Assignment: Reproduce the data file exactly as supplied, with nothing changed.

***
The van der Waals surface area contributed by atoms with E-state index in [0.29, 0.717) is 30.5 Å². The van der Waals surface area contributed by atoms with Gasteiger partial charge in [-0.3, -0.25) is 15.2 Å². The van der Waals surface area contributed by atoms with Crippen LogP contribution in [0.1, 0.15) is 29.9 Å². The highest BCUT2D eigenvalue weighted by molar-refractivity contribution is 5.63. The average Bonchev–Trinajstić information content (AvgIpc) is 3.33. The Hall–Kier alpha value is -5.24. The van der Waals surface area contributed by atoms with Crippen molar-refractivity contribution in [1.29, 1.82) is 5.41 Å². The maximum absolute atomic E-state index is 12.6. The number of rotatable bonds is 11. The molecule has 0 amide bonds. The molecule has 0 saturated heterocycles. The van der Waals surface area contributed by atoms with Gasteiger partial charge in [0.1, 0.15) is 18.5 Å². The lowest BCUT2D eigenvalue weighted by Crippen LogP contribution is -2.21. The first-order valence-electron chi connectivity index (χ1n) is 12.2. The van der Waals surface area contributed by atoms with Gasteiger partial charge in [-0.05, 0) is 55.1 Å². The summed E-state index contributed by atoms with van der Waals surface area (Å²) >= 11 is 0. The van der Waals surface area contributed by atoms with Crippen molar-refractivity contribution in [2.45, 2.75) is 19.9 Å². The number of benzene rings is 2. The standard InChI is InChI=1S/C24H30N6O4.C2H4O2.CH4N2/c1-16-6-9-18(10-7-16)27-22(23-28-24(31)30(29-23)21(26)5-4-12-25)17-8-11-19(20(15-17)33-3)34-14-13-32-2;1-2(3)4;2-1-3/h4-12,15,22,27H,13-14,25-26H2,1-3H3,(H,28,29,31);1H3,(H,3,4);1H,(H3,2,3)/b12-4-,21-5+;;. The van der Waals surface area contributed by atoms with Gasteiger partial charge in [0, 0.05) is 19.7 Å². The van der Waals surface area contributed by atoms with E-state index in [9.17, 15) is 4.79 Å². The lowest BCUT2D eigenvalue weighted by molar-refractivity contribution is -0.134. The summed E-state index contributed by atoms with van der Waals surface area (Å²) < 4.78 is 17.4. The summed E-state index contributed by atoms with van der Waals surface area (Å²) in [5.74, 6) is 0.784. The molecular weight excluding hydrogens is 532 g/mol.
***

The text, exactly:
The van der Waals surface area contributed by atoms with E-state index in [0.29, 0.717) is 30.5 Å². The van der Waals surface area contributed by atoms with Gasteiger partial charge in [-0.3, -0.25) is 15.2 Å². The van der Waals surface area contributed by atoms with Crippen LogP contribution in [0.1, 0.15) is 29.9 Å². The highest BCUT2D eigenvalue weighted by molar-refractivity contribution is 5.63. The average Bonchev–Trinajstić information content (AvgIpc) is 3.33. The Hall–Kier alpha value is -5.24. The van der Waals surface area contributed by atoms with Crippen molar-refractivity contribution in [1.29, 1.82) is 5.41 Å². The maximum absolute atomic E-state index is 12.6. The number of rotatable bonds is 11. The molecule has 0 amide bonds. The molecule has 0 saturated heterocycles. The van der Waals surface area contributed by atoms with Gasteiger partial charge in [0.1, 0.15) is 18.5 Å². The lowest BCUT2D eigenvalue weighted by Crippen LogP contribution is -2.21. The first-order valence-electron chi connectivity index (χ1n) is 12.2. The van der Waals surface area contributed by atoms with Gasteiger partial charge in [-0.05, 0) is 55.1 Å². The summed E-state index contributed by atoms with van der Waals surface area (Å²) >= 11 is 0. The van der Waals surface area contributed by atoms with Crippen molar-refractivity contribution in [2.45, 2.75) is 19.9 Å². The number of benzene rings is 2. The standard InChI is InChI=1S/C24H30N6O4.C2H4O2.CH4N2/c1-16-6-9-18(10-7-16)27-22(23-28-24(31)30(29-23)21(26)5-4-12-25)17-8-11-19(20(15-17)33-3)34-14-13-32-2;1-2(3)4;2-1-3/h4-12,15,22,27H,13-14,25-26H2,1-3H3,(H,28,29,31);1H3,(H,3,4);1H,(H3,2,3)/b12-4-,21-5+;;. The van der Waals surface area contributed by atoms with Gasteiger partial charge in [0, 0.05) is 19.7 Å². The van der Waals surface area contributed by atoms with E-state index in [9.17, 15) is 4.79 Å². The lowest BCUT2D eigenvalue weighted by molar-refractivity contribution is -0.134. The summed E-state index contributed by atoms with van der Waals surface area (Å²) < 4.78 is 17.4. The summed E-state index contributed by atoms with van der Waals surface area (Å²) in [5.74, 6) is 0.784. The molecular weight excluding hydrogens is 532 g/mol.